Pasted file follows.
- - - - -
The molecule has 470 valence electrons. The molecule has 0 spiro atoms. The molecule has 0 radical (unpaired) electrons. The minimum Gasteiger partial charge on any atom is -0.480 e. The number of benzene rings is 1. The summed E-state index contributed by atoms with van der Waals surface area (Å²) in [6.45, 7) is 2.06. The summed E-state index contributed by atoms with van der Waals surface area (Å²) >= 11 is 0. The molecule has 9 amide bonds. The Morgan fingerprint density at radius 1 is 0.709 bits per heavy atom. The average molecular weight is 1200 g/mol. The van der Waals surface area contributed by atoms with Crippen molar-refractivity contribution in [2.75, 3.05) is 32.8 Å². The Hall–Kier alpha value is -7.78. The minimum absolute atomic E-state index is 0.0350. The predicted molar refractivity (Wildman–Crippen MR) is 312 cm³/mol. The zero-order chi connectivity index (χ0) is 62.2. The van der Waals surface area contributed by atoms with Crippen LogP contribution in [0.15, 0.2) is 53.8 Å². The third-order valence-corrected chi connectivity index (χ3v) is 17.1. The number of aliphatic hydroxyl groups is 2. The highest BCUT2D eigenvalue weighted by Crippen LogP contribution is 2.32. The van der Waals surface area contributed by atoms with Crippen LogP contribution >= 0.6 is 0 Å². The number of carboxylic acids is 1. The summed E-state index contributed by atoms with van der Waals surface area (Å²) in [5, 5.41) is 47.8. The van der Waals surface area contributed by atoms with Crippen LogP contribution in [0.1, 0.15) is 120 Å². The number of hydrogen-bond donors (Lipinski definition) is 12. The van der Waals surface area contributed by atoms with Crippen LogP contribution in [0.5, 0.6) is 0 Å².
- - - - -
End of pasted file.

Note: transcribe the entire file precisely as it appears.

The molecule has 470 valence electrons. The molecule has 0 spiro atoms. The molecule has 0 radical (unpaired) electrons. The minimum Gasteiger partial charge on any atom is -0.480 e. The number of benzene rings is 1. The summed E-state index contributed by atoms with van der Waals surface area (Å²) in [6.45, 7) is 2.06. The summed E-state index contributed by atoms with van der Waals surface area (Å²) >= 11 is 0. The molecule has 9 amide bonds. The Morgan fingerprint density at radius 1 is 0.709 bits per heavy atom. The average molecular weight is 1200 g/mol. The van der Waals surface area contributed by atoms with Crippen molar-refractivity contribution in [2.75, 3.05) is 32.8 Å². The Hall–Kier alpha value is -7.78. The minimum absolute atomic E-state index is 0.0350. The predicted molar refractivity (Wildman–Crippen MR) is 312 cm³/mol. The zero-order chi connectivity index (χ0) is 62.2. The van der Waals surface area contributed by atoms with Crippen LogP contribution in [0.15, 0.2) is 53.8 Å². The third-order valence-corrected chi connectivity index (χ3v) is 17.1. The number of aliphatic hydroxyl groups is 2. The highest BCUT2D eigenvalue weighted by Crippen LogP contribution is 2.32. The van der Waals surface area contributed by atoms with Crippen LogP contribution >= 0.6 is 0 Å². The number of carboxylic acids is 1. The summed E-state index contributed by atoms with van der Waals surface area (Å²) in [5, 5.41) is 47.8. The van der Waals surface area contributed by atoms with Crippen LogP contribution in [0.1, 0.15) is 120 Å². The number of hydrogen-bond donors (Lipinski definition) is 12. The van der Waals surface area contributed by atoms with Crippen LogP contribution in [0.5, 0.6) is 0 Å².